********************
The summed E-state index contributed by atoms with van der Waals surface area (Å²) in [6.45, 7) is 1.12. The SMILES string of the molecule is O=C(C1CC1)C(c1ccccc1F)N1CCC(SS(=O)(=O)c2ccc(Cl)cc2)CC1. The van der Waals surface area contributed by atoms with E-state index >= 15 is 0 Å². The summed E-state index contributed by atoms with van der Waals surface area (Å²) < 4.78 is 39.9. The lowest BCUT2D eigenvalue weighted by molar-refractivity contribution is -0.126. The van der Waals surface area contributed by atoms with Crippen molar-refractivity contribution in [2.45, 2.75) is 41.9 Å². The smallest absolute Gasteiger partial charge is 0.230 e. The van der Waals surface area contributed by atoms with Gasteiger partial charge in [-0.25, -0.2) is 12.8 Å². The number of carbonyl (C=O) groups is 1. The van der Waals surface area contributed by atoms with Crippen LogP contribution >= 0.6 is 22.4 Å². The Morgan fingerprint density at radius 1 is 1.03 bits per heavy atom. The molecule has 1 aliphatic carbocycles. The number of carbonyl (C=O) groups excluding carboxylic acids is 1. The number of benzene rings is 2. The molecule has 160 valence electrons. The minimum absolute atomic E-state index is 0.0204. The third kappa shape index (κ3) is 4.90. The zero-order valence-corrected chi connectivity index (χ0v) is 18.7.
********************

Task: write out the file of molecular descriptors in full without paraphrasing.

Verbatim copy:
The summed E-state index contributed by atoms with van der Waals surface area (Å²) in [6.45, 7) is 1.12. The SMILES string of the molecule is O=C(C1CC1)C(c1ccccc1F)N1CCC(SS(=O)(=O)c2ccc(Cl)cc2)CC1. The van der Waals surface area contributed by atoms with E-state index >= 15 is 0 Å². The summed E-state index contributed by atoms with van der Waals surface area (Å²) < 4.78 is 39.9. The lowest BCUT2D eigenvalue weighted by molar-refractivity contribution is -0.126. The van der Waals surface area contributed by atoms with Crippen molar-refractivity contribution in [2.45, 2.75) is 41.9 Å². The smallest absolute Gasteiger partial charge is 0.230 e. The van der Waals surface area contributed by atoms with Gasteiger partial charge in [-0.25, -0.2) is 12.8 Å². The number of carbonyl (C=O) groups is 1. The van der Waals surface area contributed by atoms with Crippen LogP contribution >= 0.6 is 22.4 Å². The Morgan fingerprint density at radius 1 is 1.03 bits per heavy atom. The molecule has 1 aliphatic carbocycles. The number of carbonyl (C=O) groups excluding carboxylic acids is 1. The number of benzene rings is 2. The molecule has 160 valence electrons. The minimum absolute atomic E-state index is 0.0204. The third kappa shape index (κ3) is 4.90. The zero-order valence-corrected chi connectivity index (χ0v) is 18.7.